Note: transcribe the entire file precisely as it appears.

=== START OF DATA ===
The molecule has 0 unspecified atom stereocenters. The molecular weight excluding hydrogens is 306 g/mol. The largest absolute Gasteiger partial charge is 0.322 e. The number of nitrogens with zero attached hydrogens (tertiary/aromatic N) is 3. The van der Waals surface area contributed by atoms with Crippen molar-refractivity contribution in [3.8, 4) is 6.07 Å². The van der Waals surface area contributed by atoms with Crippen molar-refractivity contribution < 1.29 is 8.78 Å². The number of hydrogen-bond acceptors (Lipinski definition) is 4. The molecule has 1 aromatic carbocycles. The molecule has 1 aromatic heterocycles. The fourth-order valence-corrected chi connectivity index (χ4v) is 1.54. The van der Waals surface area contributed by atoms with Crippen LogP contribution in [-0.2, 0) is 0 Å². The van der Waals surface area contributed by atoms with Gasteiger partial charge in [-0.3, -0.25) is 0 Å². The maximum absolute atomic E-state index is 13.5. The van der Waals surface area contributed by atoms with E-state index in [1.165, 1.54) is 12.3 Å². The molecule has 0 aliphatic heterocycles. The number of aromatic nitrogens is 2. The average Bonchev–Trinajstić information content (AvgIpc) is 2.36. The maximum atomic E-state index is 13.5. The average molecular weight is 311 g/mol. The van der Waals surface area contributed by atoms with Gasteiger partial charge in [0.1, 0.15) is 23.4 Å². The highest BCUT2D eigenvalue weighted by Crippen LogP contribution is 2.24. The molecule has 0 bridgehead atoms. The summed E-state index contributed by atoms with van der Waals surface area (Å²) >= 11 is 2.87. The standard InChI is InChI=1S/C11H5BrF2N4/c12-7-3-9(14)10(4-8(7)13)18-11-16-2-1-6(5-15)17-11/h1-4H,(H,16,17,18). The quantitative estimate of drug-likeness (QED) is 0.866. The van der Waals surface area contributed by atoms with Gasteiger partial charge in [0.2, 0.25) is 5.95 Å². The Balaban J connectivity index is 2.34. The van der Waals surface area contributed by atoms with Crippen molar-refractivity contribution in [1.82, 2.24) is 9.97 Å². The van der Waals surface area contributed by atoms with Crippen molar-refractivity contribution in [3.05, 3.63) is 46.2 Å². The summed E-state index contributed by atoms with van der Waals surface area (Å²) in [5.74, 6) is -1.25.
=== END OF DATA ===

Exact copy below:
The molecule has 0 unspecified atom stereocenters. The molecular weight excluding hydrogens is 306 g/mol. The largest absolute Gasteiger partial charge is 0.322 e. The number of nitrogens with zero attached hydrogens (tertiary/aromatic N) is 3. The van der Waals surface area contributed by atoms with Crippen molar-refractivity contribution in [3.8, 4) is 6.07 Å². The van der Waals surface area contributed by atoms with Crippen molar-refractivity contribution < 1.29 is 8.78 Å². The number of hydrogen-bond acceptors (Lipinski definition) is 4. The molecule has 1 aromatic carbocycles. The molecule has 1 aromatic heterocycles. The fourth-order valence-corrected chi connectivity index (χ4v) is 1.54. The van der Waals surface area contributed by atoms with Crippen LogP contribution in [-0.2, 0) is 0 Å². The van der Waals surface area contributed by atoms with Gasteiger partial charge in [-0.3, -0.25) is 0 Å². The maximum absolute atomic E-state index is 13.5. The van der Waals surface area contributed by atoms with E-state index in [1.165, 1.54) is 12.3 Å². The molecule has 0 aliphatic heterocycles. The number of aromatic nitrogens is 2. The average Bonchev–Trinajstić information content (AvgIpc) is 2.36. The maximum atomic E-state index is 13.5. The average molecular weight is 311 g/mol. The van der Waals surface area contributed by atoms with Gasteiger partial charge in [0.1, 0.15) is 23.4 Å². The highest BCUT2D eigenvalue weighted by Crippen LogP contribution is 2.24. The molecule has 0 bridgehead atoms. The summed E-state index contributed by atoms with van der Waals surface area (Å²) >= 11 is 2.87. The standard InChI is InChI=1S/C11H5BrF2N4/c12-7-3-9(14)10(4-8(7)13)18-11-16-2-1-6(5-15)17-11/h1-4H,(H,16,17,18). The quantitative estimate of drug-likeness (QED) is 0.866. The van der Waals surface area contributed by atoms with Gasteiger partial charge in [0.2, 0.25) is 5.95 Å². The Balaban J connectivity index is 2.34. The van der Waals surface area contributed by atoms with Crippen molar-refractivity contribution in [1.82, 2.24) is 9.97 Å². The van der Waals surface area contributed by atoms with Crippen molar-refractivity contribution in [3.05, 3.63) is 46.2 Å². The summed E-state index contributed by atoms with van der Waals surface area (Å²) in [5.74, 6) is -1.25.